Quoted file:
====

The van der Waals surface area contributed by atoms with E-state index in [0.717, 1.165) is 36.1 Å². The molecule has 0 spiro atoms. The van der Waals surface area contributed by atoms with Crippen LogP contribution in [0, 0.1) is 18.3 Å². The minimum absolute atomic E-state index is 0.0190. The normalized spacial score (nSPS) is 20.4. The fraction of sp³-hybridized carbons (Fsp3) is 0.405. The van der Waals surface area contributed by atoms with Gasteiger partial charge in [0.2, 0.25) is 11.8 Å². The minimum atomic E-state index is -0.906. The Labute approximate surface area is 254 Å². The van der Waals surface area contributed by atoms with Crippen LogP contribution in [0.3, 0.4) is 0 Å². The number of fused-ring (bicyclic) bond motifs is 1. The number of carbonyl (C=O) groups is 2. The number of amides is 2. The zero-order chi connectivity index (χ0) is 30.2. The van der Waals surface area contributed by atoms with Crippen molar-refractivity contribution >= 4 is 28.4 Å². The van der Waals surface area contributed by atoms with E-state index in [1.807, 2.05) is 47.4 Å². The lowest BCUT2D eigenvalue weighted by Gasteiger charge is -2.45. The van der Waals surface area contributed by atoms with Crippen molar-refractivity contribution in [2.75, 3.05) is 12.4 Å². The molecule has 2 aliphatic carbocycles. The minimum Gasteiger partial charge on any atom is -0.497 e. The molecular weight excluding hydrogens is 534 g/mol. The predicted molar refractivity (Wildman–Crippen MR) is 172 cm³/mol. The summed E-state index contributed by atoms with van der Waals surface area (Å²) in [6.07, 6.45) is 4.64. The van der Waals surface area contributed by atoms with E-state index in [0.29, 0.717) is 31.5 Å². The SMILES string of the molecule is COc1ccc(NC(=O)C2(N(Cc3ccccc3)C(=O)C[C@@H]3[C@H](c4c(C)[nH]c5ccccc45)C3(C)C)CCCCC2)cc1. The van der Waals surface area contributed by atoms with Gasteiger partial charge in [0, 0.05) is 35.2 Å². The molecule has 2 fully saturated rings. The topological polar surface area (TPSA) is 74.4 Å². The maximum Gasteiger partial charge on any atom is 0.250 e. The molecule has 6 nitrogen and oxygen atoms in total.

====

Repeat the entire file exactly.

The van der Waals surface area contributed by atoms with E-state index in [0.717, 1.165) is 36.1 Å². The molecule has 0 spiro atoms. The van der Waals surface area contributed by atoms with Crippen LogP contribution in [0, 0.1) is 18.3 Å². The minimum absolute atomic E-state index is 0.0190. The normalized spacial score (nSPS) is 20.4. The fraction of sp³-hybridized carbons (Fsp3) is 0.405. The van der Waals surface area contributed by atoms with Gasteiger partial charge in [0.2, 0.25) is 11.8 Å². The minimum atomic E-state index is -0.906. The Labute approximate surface area is 254 Å². The van der Waals surface area contributed by atoms with Crippen LogP contribution in [0.3, 0.4) is 0 Å². The number of fused-ring (bicyclic) bond motifs is 1. The number of carbonyl (C=O) groups is 2. The number of amides is 2. The zero-order chi connectivity index (χ0) is 30.2. The van der Waals surface area contributed by atoms with Crippen molar-refractivity contribution >= 4 is 28.4 Å². The van der Waals surface area contributed by atoms with E-state index in [1.807, 2.05) is 47.4 Å². The lowest BCUT2D eigenvalue weighted by Gasteiger charge is -2.45. The van der Waals surface area contributed by atoms with Crippen molar-refractivity contribution in [2.75, 3.05) is 12.4 Å². The molecule has 2 aliphatic carbocycles. The minimum Gasteiger partial charge on any atom is -0.497 e. The molecular weight excluding hydrogens is 534 g/mol. The predicted molar refractivity (Wildman–Crippen MR) is 172 cm³/mol. The summed E-state index contributed by atoms with van der Waals surface area (Å²) in [6.07, 6.45) is 4.64. The van der Waals surface area contributed by atoms with E-state index in [0.29, 0.717) is 31.5 Å². The SMILES string of the molecule is COc1ccc(NC(=O)C2(N(Cc3ccccc3)C(=O)C[C@@H]3[C@H](c4c(C)[nH]c5ccccc45)C3(C)C)CCCCC2)cc1. The van der Waals surface area contributed by atoms with Gasteiger partial charge in [0, 0.05) is 35.2 Å². The molecule has 2 fully saturated rings. The topological polar surface area (TPSA) is 74.4 Å². The maximum Gasteiger partial charge on any atom is 0.250 e. The molecule has 6 nitrogen and oxygen atoms in total.